What is something impactful that medical students can do to protect people’s health in the face of climate change?
Anna: I’m a huge fan of advocacy. I think that physicians and med students have, for better or for worse, a bigger voice than others—a voice that people will listen to. We can use that voice in a really positive and productive way. Talking about climate change and health is one of those ways. I think that advocacy is a great way to get involved. There are opportunities to advocate on so many levels. Right now, I’m largely involved in institutional advocacy—trying to make changes within my institution. That being said, there are so many ways to get involved at the local, state, or national level. I would love to see more med students speaking out about climate and health.
How has climate change impacted you, or your community, personally?
Anna: A couple of years ago when I was traveling in California, I got stuck on a road super close to the wildfires. That was terrifying! Overall, though, I think it can be harder for Minnesotans to say that they have personally experienced the effects of climate change, which sometimes makes it less likely for people to act because they feel as if it isn’t directly affecting them. That being said, I had a patient this past year who said that the smoke coming down from the fires in the boundary waters was making her asthma worse. Also, I’ve already seen many patients with Lyme disease, of which that number will only grow. Climate change is impacting our patients, and we will only see this more in years to come.
What do you think are the biggest climate and health challenges going forward?
Anna: The politicization of climate change and how slow things seem to happen on the national legislative level. Not much climate work has happened within the past couple of years. Before that, our progress was trending backwards, and things are starting to trend that way again with the recent Supreme Court ruling regarding the EPA. It can be very frustrating to see and can make a lot of people feel really powerless. However, I do think that there’s a lot individual states can do, even if climate action isn’t happening nationally. I am hopeful that states and cities will start to act.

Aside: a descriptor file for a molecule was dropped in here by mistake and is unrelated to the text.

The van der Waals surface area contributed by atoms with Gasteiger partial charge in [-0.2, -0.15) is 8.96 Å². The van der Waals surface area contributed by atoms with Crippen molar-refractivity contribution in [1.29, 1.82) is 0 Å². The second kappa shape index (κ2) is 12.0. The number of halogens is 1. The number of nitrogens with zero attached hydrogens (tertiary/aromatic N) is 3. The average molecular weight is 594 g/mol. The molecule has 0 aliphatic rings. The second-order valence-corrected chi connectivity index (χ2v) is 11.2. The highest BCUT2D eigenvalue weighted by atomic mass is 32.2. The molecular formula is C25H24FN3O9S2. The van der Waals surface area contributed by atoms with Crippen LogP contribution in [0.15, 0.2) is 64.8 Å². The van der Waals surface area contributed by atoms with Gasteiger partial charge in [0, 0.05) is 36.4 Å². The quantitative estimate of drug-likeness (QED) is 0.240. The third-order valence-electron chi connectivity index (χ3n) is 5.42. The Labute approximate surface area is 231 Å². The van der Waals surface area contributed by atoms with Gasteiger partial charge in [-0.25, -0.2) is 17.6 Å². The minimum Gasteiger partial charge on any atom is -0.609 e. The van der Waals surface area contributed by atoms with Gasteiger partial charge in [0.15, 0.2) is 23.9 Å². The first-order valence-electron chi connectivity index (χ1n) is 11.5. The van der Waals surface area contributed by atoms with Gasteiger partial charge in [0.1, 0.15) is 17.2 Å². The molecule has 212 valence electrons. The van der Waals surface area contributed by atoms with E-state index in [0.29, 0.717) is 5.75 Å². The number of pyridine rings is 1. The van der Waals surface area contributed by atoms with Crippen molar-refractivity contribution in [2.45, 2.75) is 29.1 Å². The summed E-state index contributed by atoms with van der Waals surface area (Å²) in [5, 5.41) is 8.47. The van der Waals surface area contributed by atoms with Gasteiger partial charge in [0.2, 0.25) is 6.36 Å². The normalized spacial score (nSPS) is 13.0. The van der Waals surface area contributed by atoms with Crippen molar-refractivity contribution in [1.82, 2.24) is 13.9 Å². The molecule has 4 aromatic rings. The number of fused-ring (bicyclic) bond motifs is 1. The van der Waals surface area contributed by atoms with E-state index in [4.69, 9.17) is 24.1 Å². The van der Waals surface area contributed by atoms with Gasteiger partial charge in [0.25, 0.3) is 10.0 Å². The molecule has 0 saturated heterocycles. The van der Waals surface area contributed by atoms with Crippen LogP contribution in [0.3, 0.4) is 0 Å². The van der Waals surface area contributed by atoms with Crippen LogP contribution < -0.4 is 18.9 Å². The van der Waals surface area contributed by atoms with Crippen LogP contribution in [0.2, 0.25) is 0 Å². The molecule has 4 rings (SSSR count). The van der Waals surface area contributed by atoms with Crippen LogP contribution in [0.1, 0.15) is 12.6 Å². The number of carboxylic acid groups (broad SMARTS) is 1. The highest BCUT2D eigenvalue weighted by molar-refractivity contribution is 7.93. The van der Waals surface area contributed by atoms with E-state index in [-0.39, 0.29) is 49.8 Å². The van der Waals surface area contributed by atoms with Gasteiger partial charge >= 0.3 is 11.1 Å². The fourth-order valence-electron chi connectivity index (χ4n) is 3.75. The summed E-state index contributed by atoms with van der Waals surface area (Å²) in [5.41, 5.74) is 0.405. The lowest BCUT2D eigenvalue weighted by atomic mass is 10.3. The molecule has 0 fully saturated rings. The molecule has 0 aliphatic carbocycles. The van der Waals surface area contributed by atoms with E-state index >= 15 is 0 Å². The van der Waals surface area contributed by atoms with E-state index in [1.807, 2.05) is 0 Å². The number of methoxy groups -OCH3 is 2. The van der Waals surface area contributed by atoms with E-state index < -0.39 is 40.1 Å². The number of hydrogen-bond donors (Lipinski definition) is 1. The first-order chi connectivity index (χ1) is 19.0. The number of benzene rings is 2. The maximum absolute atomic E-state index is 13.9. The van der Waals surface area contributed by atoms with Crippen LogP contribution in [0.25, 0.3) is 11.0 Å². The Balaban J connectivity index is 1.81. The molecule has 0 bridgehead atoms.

On the flip side, does anything give you hope for the future of climate and health?
Anna: I’ve seen a lot of people who are incredibly invested in climate and health—from med students to physicians to activists in local and national nonprofit organizations. These people give me hope. There are so many great people out there speaking out and doing really amazing work. As an undergrad, I was able to attend COP 23 in Germany. The experience was so cool. Even though there are some who push back against climate action, there are so many people who care.
How can someone without public health experience help highlight climate change as a public health crisis?
Anna: I am a huge fan of storytelling as a form of advocacy. Within advocacy, storytelling adds a personal touch and makes people care. Everyone has a story to share even if they think they don’t. There are ways that people can connect health and climate to their own lives, and to their friends and families’ lives. Sharing stories is a great way to broach climate and health within a normal conversation.